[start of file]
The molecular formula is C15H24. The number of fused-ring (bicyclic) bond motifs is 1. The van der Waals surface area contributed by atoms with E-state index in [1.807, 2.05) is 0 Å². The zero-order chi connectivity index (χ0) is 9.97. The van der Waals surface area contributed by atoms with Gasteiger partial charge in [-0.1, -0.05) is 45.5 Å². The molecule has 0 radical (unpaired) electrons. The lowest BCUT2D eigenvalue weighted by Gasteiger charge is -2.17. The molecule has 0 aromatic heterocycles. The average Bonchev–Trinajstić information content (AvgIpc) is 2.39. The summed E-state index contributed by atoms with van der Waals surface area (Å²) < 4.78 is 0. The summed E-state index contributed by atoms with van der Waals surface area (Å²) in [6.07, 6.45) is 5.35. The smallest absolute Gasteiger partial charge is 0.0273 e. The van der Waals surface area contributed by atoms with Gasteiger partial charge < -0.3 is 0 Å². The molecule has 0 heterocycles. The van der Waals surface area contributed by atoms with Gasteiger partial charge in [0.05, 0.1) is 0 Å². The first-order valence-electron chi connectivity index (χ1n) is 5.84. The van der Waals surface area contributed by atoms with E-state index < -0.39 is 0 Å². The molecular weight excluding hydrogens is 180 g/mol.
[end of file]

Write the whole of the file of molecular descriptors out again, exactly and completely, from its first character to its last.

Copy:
The molecular formula is C15H24. The number of fused-ring (bicyclic) bond motifs is 1. The van der Waals surface area contributed by atoms with E-state index in [1.807, 2.05) is 0 Å². The zero-order chi connectivity index (χ0) is 9.97. The van der Waals surface area contributed by atoms with Gasteiger partial charge in [-0.1, -0.05) is 45.5 Å². The molecule has 0 radical (unpaired) electrons. The lowest BCUT2D eigenvalue weighted by Gasteiger charge is -2.17. The molecule has 0 aromatic heterocycles. The average Bonchev–Trinajstić information content (AvgIpc) is 2.39. The summed E-state index contributed by atoms with van der Waals surface area (Å²) < 4.78 is 0. The summed E-state index contributed by atoms with van der Waals surface area (Å²) in [6.07, 6.45) is 5.35. The smallest absolute Gasteiger partial charge is 0.0273 e. The van der Waals surface area contributed by atoms with Gasteiger partial charge < -0.3 is 0 Å². The molecule has 0 heterocycles. The van der Waals surface area contributed by atoms with Gasteiger partial charge in [0.05, 0.1) is 0 Å². The first-order valence-electron chi connectivity index (χ1n) is 5.84. The van der Waals surface area contributed by atoms with E-state index < -0.39 is 0 Å². The molecular weight excluding hydrogens is 180 g/mol.